As Brené Brown2 says, “Connection is why we’re here; it is what gives purpose and meaning to our lives.”  I was brought to tears with gratitude and appreciation many times throughout this experience.  There is so much love out there.  People care and they want to help.  I am so glad I opened myself up and allowed them to help me.    

1 Comfortable with Uncertainty: 108 Teachings on Cultivating Fearlessness and Compassion by Pema Chödrön

2 https://brenebrown.com/the-research/

Posted in Communication, Life | Tagged , , , | 12 Comments

Comparison Envy

3 min. read

Picture of a lake

I’ve sometimes been riding what feels like an emotional roller-coaster this last year or so.  Super up one day and then plummeting the next, or sometimes even later that same day.

One thing that can bring me down is seeing happy, shiny social media posts of people doing fun and exciting things when the highlight of my week has been grocery shopping. I don’t want them to stop doing the cool stuff they’re doing; I just want to be doing something cool too. 

Comparing my grocery shopping day to someone’s fun, vacation day can be a ticket into a downward spiral of feeling sorry for myself and dissatisfaction with my boring life.  It can feel like everyone else is doing cool, fun stuff and I’m not doing anything.  I don’t like that feeling.  It sucks the joy out of life.  Comparison, as someone smart once said, is an instant recipe for unhappiness. Yup!

Sometimes I think that avoiding social media is the answer.  I wouldn’t be comparing myself to others if I wasn’t seeing what they’re doing.  But unfortunately, “Avoiding your triggers isn’t healing.  Healing happens when you’re triggered and you’re able to move through the pain, the pattern, and the story – and walk your way to a different ending.”1  

So how to change the pattern and get to a different ending?  I heard Caroline Myss2 say about a similar situation that “this moment is not about my life path, it’s about their life path.”  That really helped put things in perspective for me.  Often, I’ve been perfectly happy with my day until I saw what someone else was doing and, bam, instant recipe for unhappiness.

Caroline also said that we are “better served to bless what’s happening to them rather than resent it.”  So, I’ve been working on strengthening my empathic joy muscle, the ability to share “the thrill of another’s achievements and happiness.”3  

I recently heard news of someone starting out on an exciting adventure and even though I wasn’t doing anything remotely exciting at the time, I reminded myself that this was their life path and sent them love.  Just doing those two small things helped me create a different ending.  Instead of being brought down by resentment because their life looked better at that moment, I was able to feel joy for them and it actually lifted my happiness level.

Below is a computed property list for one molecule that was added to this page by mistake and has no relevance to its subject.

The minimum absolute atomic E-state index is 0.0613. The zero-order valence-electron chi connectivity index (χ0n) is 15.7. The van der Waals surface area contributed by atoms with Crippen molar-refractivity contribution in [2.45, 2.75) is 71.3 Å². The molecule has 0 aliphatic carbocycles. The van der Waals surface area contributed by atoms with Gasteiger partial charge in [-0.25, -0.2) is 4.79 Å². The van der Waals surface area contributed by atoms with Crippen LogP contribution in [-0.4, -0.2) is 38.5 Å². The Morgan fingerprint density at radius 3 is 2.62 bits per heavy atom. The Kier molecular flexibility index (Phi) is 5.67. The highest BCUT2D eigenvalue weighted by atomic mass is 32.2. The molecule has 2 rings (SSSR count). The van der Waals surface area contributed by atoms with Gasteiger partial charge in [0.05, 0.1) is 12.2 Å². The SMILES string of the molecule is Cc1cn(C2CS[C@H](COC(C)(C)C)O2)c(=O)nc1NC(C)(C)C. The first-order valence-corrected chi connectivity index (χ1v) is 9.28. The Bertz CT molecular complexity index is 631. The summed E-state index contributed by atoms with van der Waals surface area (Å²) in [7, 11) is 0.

Cool.  An instant recipe for happiness.  I like that ending much better.

1 Vienna Pharaon, www.newyorkcouplescounseling.com

2 Caroline Myss, www.myss.com

3 Aware: The Science and Practice of Presence by Daniel J. Siegel, MD

Posted in Life, mindfulness, Perspective | Tagged , , , , , , , | 8 Comments

Curious

3 min read

I haven’t been journaling lately, but last month I had no choice.  I felt like I was going to explode.  Or maybe implode.  I’m not sure which, and it really doesn’t matter, because according to a quick Google search, the results of both are bad and will leave you “equally unhappy with your lot in life.”  Yep, that’s how I felt, unhappy with my lot in life.

What was I so unhappy with?  Let me quote my journal, “I feel like I’ve aged 20+ years in the last two.  I feel ancient.  I feel decrepit … yoga poses I used to like and do fairly well now hurt and look pathetic.  I hate this!”  I think you get the picture.

After a page of ranting, I remembered what I’ve been reading in Tara Brach’s Radical Compassion.  She describes a tool for practicing mindfulness and compassion when challenging feelings arise.  I was definitely having challenging feelings arise.  Could I explore the four steps of Tara’s RAIN meditation?

  • “Recognize what is happening;
  • Allow the experience to be there, just as it is;
  • Investigate with interest and care;
  • Nurture with self-compassion.”

My journaling helped me to recognize what was happening and be with the experience.  It didn’t feel good.  I’m having some physical issues right now and I’m grieving the loss of how my body used to be.  I want my pain-free, stronger, more flexible body back, and that “wanting” is causing more suffering.  Tara refers to this as the second arrow.  The actual physical discomfort is the first arrow and the wanting it to be another way is the second arrow.  Suffering on top of suffering.  Fun!